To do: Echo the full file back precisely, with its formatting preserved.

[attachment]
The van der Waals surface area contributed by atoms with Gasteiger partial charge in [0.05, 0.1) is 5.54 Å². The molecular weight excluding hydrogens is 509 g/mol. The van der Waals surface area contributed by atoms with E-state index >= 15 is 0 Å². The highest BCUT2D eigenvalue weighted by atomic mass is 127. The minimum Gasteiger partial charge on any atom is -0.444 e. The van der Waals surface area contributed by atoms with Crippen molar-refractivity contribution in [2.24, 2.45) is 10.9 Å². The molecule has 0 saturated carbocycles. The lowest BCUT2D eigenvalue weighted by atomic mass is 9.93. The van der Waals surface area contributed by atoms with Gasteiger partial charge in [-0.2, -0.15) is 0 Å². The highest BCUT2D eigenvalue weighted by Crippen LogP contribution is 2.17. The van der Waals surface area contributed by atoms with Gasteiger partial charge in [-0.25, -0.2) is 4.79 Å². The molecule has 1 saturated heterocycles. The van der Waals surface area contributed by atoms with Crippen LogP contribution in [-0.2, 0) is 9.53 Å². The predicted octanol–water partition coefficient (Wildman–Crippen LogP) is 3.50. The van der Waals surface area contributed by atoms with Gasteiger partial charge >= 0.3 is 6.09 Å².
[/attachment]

The van der Waals surface area contributed by atoms with Gasteiger partial charge in [0.05, 0.1) is 5.54 Å². The molecular weight excluding hydrogens is 509 g/mol. The van der Waals surface area contributed by atoms with E-state index >= 15 is 0 Å². The highest BCUT2D eigenvalue weighted by atomic mass is 127. The minimum Gasteiger partial charge on any atom is -0.444 e. The van der Waals surface area contributed by atoms with Crippen molar-refractivity contribution in [2.24, 2.45) is 10.9 Å². The molecule has 0 saturated carbocycles. The lowest BCUT2D eigenvalue weighted by atomic mass is 9.93. The van der Waals surface area contributed by atoms with Gasteiger partial charge in [-0.2, -0.15) is 0 Å². The highest BCUT2D eigenvalue weighted by Crippen LogP contribution is 2.17. The van der Waals surface area contributed by atoms with Gasteiger partial charge in [-0.25, -0.2) is 4.79 Å². The molecule has 1 saturated heterocycles. The van der Waals surface area contributed by atoms with Crippen LogP contribution in [-0.2, 0) is 9.53 Å². The predicted octanol–water partition coefficient (Wildman–Crippen LogP) is 3.50. The van der Waals surface area contributed by atoms with Gasteiger partial charge >= 0.3 is 6.09 Å².